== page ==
France may be forced to declare a state of emergency after a day of carnage in Paris, amid calls to send in the army to quell an outburst of civil unrest.

Violent protesters occupied the centre of Paris yesterday and torched cars, smashed windows with clubs and axes and clashed with riot police firing tear gas and water cannon on the Champs-Elysees, in France’s worst urban rioting in more than a decade.

The ‘yellow vest’ protests, which began as a rebellion against fuel prices but has expanded into weeks of civil unrest, spread across the country yesterday and ended with 133 people injured, including 23 police officers, and 412 arrested last night.

Today the French government said it would consider imposing a state of emergency to end the violence, as President Emmanuel Macron vowed to bring the rioters to justice.

Macron, who is returning from the G20 summit in Buenos Aires, will hold a crisis meeting today with his prime minister and interior minister in a bid to quell the challenge to his presidency.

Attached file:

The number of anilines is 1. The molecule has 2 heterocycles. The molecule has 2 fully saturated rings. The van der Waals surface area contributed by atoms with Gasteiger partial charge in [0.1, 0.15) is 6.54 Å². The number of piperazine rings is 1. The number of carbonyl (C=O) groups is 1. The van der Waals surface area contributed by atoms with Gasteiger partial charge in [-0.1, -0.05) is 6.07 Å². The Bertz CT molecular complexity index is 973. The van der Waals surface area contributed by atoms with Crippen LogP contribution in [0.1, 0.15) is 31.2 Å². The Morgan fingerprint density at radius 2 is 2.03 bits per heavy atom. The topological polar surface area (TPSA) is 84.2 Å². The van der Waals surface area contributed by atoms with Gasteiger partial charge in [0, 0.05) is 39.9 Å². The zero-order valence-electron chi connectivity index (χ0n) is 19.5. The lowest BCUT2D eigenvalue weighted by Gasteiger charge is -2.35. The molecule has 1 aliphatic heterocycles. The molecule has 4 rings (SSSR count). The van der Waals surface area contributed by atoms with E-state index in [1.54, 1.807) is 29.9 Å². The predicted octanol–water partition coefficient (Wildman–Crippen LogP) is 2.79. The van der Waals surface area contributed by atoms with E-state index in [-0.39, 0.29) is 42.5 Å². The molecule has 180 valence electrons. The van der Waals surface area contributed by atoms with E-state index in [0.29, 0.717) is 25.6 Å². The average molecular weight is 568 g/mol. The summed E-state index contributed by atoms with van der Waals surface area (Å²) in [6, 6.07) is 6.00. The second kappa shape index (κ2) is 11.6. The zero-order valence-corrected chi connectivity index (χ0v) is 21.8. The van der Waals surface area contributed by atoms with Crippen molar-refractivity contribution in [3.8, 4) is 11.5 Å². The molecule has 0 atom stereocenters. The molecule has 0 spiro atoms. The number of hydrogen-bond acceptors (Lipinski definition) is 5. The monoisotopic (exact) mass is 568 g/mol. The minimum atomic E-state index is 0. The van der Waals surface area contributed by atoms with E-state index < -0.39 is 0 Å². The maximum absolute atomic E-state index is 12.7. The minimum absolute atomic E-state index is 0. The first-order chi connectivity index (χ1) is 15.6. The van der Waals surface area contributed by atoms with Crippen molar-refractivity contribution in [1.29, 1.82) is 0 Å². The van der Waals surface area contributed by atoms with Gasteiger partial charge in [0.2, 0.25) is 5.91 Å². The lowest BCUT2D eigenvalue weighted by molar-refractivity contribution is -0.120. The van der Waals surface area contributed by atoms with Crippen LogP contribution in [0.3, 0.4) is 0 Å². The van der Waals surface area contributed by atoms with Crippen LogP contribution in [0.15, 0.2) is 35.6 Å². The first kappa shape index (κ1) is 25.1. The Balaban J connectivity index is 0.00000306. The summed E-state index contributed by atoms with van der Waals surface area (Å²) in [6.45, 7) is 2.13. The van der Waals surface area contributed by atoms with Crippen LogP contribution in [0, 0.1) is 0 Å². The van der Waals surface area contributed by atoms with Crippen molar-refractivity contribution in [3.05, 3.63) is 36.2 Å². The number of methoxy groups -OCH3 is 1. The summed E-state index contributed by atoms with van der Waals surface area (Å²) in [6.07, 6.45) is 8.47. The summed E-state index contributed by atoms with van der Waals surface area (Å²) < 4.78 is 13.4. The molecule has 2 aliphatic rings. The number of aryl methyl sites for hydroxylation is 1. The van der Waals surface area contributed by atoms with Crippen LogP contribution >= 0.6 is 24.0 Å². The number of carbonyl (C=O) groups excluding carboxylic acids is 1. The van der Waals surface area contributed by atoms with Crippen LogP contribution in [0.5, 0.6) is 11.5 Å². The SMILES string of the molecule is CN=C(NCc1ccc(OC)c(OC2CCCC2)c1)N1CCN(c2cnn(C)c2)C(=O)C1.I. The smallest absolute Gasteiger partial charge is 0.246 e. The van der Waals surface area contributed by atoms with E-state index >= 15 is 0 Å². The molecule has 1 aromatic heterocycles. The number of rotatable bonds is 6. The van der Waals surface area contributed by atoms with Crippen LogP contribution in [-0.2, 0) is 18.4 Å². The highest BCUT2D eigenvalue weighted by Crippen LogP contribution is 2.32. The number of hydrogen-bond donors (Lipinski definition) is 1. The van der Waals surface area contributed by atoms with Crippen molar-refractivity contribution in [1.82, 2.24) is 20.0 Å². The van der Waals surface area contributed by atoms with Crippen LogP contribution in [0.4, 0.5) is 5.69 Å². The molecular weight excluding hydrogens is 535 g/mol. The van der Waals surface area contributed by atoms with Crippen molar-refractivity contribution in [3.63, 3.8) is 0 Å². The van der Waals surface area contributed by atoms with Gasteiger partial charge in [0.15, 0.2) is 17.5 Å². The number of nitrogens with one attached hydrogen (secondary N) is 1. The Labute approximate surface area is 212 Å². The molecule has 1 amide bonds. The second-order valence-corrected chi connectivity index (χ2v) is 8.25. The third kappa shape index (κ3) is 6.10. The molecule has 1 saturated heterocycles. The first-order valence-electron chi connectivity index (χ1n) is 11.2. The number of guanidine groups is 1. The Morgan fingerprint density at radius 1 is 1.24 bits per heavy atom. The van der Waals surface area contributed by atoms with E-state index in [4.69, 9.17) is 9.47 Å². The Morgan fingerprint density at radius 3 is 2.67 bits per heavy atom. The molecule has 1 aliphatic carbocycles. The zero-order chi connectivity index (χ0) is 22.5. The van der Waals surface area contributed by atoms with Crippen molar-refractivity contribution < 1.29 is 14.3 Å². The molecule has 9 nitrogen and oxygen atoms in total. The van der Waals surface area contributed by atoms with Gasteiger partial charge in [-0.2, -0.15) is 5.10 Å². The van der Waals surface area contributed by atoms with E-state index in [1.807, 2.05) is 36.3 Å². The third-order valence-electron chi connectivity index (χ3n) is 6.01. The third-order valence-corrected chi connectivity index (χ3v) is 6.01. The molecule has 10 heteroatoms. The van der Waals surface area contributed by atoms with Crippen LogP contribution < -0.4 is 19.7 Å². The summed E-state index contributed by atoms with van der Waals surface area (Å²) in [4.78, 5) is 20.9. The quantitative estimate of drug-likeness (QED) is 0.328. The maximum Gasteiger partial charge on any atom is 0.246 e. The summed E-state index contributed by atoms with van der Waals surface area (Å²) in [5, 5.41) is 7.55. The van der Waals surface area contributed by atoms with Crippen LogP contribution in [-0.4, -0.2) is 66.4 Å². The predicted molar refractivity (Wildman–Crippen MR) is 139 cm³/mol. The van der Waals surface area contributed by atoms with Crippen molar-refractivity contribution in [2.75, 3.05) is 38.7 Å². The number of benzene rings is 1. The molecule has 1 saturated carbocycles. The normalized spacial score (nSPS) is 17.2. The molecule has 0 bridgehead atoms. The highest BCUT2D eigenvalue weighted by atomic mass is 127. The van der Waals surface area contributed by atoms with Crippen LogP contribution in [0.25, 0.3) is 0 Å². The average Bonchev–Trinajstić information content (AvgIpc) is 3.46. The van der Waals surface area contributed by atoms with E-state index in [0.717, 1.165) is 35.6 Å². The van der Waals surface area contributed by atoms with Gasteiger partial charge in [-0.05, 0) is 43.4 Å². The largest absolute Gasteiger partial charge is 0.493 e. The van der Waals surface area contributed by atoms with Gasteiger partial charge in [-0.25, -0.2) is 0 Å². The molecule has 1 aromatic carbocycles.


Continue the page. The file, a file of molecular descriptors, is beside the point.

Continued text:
A government spokesman said it was ‘out of the question that each weekend becomes a meeting or ritual for violence’ after a second consecutive Saturday ended in violent carnage in Paris. There were some reports of further protests planned today although the previous

A state of emergency would allow extra powers to the forces of law and order, ranging from stop-and-searches to carrying out raids on the homes of suspected rioters, amid calls for the army to be called in.

The Arc de Triomphe itself was among hundreds of buildings attacked by the protesters on Saturday as the Champs-Elysees was reduced to a warzone in the centre of the French capital.

Protesters set fire to cars and Christmas trees, hurled barricades at police, smashed up windows and graffitied the 19th-century arch – while calling for Macron to resign – in violence which continued into the night.

On the facade of the towering 19th-century arch, protesters scrawled in big black letters: ‘The yellow vests will triumph’, while along the Champs-Elysees, peaceful demonstrators held up a slogan reading, ‘Macron, stop treating us like idiots!’